There are many out there who may find it strange, that a grown man would approach a stranger and confess to emotions strong enough to produce tears. Well, it is not strange—or at least, it shouldn’t be, and if you find it so, or if you find it corny or not “woke” behavior, then the problem is yours. Read Private Yankee Doodle by Joseph Plum Martin, a private in the Continental Army or Richard Tregaskis’ Guadalcanal Diary. Visit Booker T. Washington’s birthplace and learn about what the individual is capable of overcoming. Or stand before the Iwo Jima Memorial and contemplate the fact that three of the six flag raisers never made it off the island.

America is an idea, and an ideal. Whether you are called to save the world as were the boys who stormed Omaha Beach, or you are called to simply be a good neighbor, see to it that you cherish that ideal.

That photo over my left shoulder features my dad (2nd from R) and other neighborhood men who participated in a bond drive at the Butler Brothers textile plant in Baltimore where my mother worked. November, 1943

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Independence Day 2020

Humanity advances on all fronts thanks to individuals who possess innumerable skills, ideas, beliefs, perspectives, and talents. Let there be no mistake: The United States of America is the greatest expression of the individual in the history of humanity. The Constitution is its political underpinning and capitalism is the economic foundation of the individual. Marxists have been whittling away at America and the ideal for which it stands for decades. In the past 6 months, the penknives have been put away for chain saws, and now the Marxists are cutting down everything in sight. If we allow that to continue it won’t be long before the only thing left for them to do will be to burn off the brush and bulldoze the stumps of what was once humanity’s greatest hope. If they succeed, the human race will be plunged into another millennial-long dark age, and the individual will become a greasy spot in the road to a Totalitarian utopia in which many must suffer for the good of the few. I realize that this post will one day put me in a re-education camp, but then I don’t plan to go quietly into that good nightmare. People such as I may even have the opportunity to walk in the footsteps of our Founding Fathers and unfurl our flag by some rude bridge.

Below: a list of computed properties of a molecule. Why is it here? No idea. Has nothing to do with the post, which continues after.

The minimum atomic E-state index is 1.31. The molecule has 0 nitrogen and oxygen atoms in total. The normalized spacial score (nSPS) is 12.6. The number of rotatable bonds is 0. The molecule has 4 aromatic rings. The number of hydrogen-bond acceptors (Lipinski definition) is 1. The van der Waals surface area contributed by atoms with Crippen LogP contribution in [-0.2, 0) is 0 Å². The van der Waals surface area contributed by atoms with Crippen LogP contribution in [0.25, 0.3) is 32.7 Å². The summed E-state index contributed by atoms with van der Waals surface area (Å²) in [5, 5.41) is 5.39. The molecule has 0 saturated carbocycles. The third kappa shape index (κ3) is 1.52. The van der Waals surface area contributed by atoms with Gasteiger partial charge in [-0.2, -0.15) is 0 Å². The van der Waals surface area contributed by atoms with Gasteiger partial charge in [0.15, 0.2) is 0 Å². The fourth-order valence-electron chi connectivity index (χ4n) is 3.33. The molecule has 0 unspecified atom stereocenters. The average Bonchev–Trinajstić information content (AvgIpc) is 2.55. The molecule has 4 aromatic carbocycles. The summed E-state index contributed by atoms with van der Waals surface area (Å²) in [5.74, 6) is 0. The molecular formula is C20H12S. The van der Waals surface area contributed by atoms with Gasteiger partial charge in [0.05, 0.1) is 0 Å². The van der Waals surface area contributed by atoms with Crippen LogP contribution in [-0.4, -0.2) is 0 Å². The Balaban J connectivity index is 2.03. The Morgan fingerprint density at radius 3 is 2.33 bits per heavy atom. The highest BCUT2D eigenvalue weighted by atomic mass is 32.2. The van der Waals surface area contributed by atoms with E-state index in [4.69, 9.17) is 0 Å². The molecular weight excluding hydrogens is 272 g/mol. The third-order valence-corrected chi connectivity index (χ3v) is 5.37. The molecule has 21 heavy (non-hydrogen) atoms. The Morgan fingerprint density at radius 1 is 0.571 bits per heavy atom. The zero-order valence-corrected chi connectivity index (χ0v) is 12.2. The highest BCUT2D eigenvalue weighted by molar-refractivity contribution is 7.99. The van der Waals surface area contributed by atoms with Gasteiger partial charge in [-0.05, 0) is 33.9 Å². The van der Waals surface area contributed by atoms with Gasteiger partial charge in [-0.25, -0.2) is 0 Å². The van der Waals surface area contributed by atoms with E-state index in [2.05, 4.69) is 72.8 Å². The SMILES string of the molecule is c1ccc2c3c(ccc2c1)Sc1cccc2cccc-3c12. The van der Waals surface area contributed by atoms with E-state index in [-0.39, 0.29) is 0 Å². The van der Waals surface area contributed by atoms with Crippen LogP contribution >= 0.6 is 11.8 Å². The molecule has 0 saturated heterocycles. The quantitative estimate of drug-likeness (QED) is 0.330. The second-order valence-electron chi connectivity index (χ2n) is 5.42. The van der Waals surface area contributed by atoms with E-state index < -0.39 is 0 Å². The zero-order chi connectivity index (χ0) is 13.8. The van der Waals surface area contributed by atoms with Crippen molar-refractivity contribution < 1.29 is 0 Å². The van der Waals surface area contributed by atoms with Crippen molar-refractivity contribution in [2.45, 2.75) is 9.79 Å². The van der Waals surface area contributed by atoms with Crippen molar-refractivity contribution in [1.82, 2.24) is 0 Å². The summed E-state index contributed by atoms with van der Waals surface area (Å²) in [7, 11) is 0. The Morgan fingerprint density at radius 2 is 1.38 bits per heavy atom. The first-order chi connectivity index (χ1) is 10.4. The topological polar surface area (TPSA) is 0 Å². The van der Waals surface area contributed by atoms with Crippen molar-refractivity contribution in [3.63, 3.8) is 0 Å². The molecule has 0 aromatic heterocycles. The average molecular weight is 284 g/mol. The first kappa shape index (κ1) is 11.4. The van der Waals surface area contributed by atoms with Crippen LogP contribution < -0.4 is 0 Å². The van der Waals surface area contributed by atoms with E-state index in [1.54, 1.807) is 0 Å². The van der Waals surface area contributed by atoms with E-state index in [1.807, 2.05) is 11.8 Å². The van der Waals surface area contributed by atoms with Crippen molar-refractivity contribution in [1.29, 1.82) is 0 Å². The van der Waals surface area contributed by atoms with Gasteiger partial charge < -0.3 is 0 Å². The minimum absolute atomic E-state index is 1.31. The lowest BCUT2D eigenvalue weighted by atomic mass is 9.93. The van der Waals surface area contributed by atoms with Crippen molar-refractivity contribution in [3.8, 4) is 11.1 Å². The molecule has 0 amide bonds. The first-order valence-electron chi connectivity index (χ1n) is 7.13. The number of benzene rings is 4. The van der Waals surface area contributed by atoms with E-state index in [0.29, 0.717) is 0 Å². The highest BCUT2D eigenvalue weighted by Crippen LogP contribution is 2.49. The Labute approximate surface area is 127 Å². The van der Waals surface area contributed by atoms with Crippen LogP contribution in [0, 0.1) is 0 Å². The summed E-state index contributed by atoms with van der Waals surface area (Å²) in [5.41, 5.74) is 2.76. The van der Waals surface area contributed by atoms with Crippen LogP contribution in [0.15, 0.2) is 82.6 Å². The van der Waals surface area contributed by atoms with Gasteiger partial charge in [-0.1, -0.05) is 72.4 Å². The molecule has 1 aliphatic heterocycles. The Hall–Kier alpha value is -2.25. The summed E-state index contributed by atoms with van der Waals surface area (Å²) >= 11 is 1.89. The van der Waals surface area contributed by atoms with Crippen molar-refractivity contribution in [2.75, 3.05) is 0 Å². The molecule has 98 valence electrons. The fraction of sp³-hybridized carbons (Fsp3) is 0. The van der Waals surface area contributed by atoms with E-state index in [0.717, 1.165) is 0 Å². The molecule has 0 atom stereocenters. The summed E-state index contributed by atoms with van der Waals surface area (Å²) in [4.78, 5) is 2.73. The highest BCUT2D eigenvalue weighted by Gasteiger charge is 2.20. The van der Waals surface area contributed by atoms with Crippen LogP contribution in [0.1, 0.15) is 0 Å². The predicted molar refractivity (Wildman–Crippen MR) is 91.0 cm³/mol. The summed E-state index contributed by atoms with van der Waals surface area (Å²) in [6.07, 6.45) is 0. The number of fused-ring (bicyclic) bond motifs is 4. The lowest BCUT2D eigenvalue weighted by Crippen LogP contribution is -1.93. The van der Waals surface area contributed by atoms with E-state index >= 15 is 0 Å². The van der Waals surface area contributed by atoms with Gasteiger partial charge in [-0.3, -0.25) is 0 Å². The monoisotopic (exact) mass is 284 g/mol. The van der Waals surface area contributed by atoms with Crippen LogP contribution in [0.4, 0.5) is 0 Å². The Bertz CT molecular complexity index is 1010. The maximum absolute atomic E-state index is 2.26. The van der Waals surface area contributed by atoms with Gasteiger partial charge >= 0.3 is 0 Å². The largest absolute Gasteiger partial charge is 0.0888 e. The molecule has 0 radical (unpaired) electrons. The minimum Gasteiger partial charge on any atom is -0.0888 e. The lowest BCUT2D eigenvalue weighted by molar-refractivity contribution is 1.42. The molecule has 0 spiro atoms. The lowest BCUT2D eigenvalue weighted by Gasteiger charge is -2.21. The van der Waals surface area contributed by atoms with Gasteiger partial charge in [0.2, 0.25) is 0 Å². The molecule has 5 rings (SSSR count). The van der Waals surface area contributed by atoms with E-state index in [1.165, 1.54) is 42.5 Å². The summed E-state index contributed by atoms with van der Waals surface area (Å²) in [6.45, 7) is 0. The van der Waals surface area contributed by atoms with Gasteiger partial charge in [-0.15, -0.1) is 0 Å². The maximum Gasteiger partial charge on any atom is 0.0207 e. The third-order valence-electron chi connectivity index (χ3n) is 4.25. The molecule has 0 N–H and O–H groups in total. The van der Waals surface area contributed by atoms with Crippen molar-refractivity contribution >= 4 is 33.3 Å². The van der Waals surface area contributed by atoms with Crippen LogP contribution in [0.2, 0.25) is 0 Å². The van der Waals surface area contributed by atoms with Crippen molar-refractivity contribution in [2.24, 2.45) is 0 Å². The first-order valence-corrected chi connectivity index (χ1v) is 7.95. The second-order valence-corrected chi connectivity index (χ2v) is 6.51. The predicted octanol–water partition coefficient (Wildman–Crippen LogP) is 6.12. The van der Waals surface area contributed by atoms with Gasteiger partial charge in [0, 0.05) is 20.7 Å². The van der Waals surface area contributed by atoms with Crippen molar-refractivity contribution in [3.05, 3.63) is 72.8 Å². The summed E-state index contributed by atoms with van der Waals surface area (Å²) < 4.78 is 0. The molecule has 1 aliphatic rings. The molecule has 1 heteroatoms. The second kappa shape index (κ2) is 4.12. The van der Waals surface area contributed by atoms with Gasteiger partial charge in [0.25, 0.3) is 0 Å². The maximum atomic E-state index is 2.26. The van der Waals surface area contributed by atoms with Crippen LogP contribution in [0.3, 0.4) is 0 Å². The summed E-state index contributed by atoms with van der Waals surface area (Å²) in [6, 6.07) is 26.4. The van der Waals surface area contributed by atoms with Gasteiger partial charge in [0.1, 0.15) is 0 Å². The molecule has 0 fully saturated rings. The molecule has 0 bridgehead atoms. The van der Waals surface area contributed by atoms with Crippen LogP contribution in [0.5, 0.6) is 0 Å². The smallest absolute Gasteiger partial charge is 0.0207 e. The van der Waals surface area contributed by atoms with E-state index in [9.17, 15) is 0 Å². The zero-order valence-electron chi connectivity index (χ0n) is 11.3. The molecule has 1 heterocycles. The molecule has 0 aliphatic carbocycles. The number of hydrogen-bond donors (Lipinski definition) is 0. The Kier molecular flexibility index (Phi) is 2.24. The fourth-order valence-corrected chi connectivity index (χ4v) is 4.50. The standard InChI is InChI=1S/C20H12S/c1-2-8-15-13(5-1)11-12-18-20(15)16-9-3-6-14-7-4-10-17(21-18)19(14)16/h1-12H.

Therefore, on this the actual anniversary of the passage of Richard Henry Lee’s resolution for independence in 1776, watch this dramatization of the signing of the Declaration of Independence, the perfect document written by an imperfect man. America was founded on the ideal of life, liberty, and the pursuit of happiness. We must not permit the destruction of that ideal on the pretense that since we can’t perfect it, there is no point in pursuing it.

“What brave men I shall lose before this business is through.”~~ Geo. Washington